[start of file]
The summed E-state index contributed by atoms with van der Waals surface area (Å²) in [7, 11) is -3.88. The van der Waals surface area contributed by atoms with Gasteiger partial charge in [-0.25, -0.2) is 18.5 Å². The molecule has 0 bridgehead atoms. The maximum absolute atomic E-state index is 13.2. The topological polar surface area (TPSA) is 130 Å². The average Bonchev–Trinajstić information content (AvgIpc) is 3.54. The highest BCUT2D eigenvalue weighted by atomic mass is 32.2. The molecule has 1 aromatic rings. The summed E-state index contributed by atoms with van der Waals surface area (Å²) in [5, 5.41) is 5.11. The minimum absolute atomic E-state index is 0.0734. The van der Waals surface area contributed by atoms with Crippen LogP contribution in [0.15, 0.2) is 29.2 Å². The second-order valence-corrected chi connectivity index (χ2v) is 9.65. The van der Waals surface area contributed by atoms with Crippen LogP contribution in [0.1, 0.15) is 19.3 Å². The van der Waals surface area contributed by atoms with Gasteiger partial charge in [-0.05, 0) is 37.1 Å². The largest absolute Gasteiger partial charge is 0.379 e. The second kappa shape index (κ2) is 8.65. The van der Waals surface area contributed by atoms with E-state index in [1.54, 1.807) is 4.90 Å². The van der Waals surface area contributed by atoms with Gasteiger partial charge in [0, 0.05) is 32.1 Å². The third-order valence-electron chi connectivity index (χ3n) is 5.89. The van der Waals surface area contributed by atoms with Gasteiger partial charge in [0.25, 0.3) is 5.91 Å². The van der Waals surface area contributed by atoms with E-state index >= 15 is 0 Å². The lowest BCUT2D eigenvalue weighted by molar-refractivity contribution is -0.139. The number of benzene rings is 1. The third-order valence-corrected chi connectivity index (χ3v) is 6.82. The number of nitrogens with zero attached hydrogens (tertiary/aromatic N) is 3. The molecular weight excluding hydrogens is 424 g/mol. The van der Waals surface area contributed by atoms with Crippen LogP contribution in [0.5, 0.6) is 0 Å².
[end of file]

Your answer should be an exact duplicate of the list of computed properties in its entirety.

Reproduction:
The summed E-state index contributed by atoms with van der Waals surface area (Å²) in [7, 11) is -3.88. The van der Waals surface area contributed by atoms with Gasteiger partial charge in [-0.25, -0.2) is 18.5 Å². The molecule has 0 bridgehead atoms. The maximum absolute atomic E-state index is 13.2. The topological polar surface area (TPSA) is 130 Å². The average Bonchev–Trinajstić information content (AvgIpc) is 3.54. The highest BCUT2D eigenvalue weighted by atomic mass is 32.2. The molecule has 1 aromatic rings. The summed E-state index contributed by atoms with van der Waals surface area (Å²) in [5, 5.41) is 5.11. The minimum absolute atomic E-state index is 0.0734. The van der Waals surface area contributed by atoms with Crippen LogP contribution in [0.15, 0.2) is 29.2 Å². The second-order valence-corrected chi connectivity index (χ2v) is 9.65. The van der Waals surface area contributed by atoms with Crippen LogP contribution in [0.1, 0.15) is 19.3 Å². The van der Waals surface area contributed by atoms with Gasteiger partial charge in [-0.05, 0) is 37.1 Å². The largest absolute Gasteiger partial charge is 0.379 e. The second kappa shape index (κ2) is 8.65. The van der Waals surface area contributed by atoms with E-state index in [1.54, 1.807) is 4.90 Å². The van der Waals surface area contributed by atoms with Gasteiger partial charge in [0, 0.05) is 32.1 Å². The third-order valence-electron chi connectivity index (χ3n) is 5.89. The van der Waals surface area contributed by atoms with Gasteiger partial charge in [0.25, 0.3) is 5.91 Å². The van der Waals surface area contributed by atoms with E-state index >= 15 is 0 Å². The lowest BCUT2D eigenvalue weighted by molar-refractivity contribution is -0.139. The number of benzene rings is 1. The third-order valence-corrected chi connectivity index (χ3v) is 6.82. The number of nitrogens with zero attached hydrogens (tertiary/aromatic N) is 3. The molecular weight excluding hydrogens is 424 g/mol. The van der Waals surface area contributed by atoms with Crippen LogP contribution in [0.5, 0.6) is 0 Å².